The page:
Thankfully, the Vivo X50 Pro has substance to it. It ‘brings comfort to us’ and is one of the thinnest and lightest phones I have seen thus far. The color gradient supports smooth transitions and ditches the sharp blasts of psychedelic colors. I have enjoyed the anti-glare coating, that adds a grip to an otherwise slippery glass back. The ample camera bump is non-obtrusive and complements the look. The only thing is that a larger battery or a larger sensor with its Gimbal Camera system would have worked to its advantage.

Vivo’s Funtouch OS is acceptable

Reams have been written about Vivo’s Funtouch OS and its not-so-favorable perception, however, with the Vivo X50 Pro, the phone makers attempt to redeem themselves. The Funtouch OS 10.5 on Vivo X50 Pro is based on Android 10. While you can’t get away from the pre-installed apps, you can circumvent their installation during the setup process. For hardcore folks, Vivo X50 Pro comes with Google Play services and apps.

Upping the ante with novel Gimbal Camera System

The biggest differentiator between the V series and the X series is the pro camera experience that we see in the new series. The unique and novel Gimbal Camera System is not native to smartphones but seen commonly in professional cameras. The Vivo X50 Pro offers movement compensation across all three axes.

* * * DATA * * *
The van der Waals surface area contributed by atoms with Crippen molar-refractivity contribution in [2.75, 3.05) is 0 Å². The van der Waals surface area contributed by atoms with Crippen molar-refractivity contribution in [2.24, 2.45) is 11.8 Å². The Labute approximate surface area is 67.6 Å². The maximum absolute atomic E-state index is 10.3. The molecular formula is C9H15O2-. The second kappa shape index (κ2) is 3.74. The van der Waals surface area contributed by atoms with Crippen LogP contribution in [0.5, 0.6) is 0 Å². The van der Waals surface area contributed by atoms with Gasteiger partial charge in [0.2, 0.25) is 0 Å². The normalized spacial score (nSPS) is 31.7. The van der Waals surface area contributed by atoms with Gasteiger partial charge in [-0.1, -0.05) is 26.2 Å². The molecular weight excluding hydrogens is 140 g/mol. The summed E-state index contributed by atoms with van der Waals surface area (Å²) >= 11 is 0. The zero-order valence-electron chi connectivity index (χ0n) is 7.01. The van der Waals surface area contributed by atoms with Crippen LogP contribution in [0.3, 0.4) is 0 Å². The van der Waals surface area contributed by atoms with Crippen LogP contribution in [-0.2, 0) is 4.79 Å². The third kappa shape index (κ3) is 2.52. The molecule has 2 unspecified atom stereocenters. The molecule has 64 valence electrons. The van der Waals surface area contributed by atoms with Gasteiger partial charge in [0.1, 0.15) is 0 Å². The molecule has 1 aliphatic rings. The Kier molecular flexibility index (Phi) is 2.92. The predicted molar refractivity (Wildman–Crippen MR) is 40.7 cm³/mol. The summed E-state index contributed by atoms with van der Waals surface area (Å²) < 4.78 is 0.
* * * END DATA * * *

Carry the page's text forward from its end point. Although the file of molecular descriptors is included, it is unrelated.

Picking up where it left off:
The natural expectation from this feature is great, stable shots, however, there is a slight slip between the cup and the lip. The gimbal accurately corrects the natural shaking when moving and recording a video. However, the stabilization is evident and noticeable in stills, especially when it comes to night shots using the Super Night shot to capture great images. The excitement of the cameras on this phone ends here. Apart from the special ‘gimbal’ addition, the camera takes good pictures under favorable lighting conditions.

Details include 48-megapixel main camera with the gimbal, that captures the details and make colors stand out. Oversaturation can be an issue. In comparison, Vivo could have incorporated the larger 50MP Samsung ISOCELL GN1 as we find in the X50 Pro+. This would have impacted the size of the phone if the Gimbal System was integrated. The phone comes with a 13-megapixel portrait camera, which captures decent images. The depth calculation is kinda off as the foreground edges blur to the background a tad too much. The 8-megapixel offers an ultra-wide-angle capture of 120-degree field of view and captures good pictures.

The periscope-style 8-megapixel telephoto camera captures 5x optical zoom and up to 60x digital zoom with a heavy loss in detail. The pictures here are taken with ultra-wide-angle, 1x, 5x, 10x (hybrid), and 60x (digital) cameras, respectively. The large 32-megapixel camera in front is more software dependent teamed with beautification modes. The algorithm integrated refuses to switch-off even if you push the slider all the way down to zero. The “Fresh Mode” spruces you up with some makeup!

Final Take

It is refreshing to see Vivo make a serious attempt to break away from gimmicks and offer real value to the smartphone users. The Vivo X50 Pro’s Gimbal Camera System works for us and to be very honest, we neither recommend nor diss it. Available for INR 49,990 in India or $660, which slightly high-end for the region. Global pricing and availability are awaited.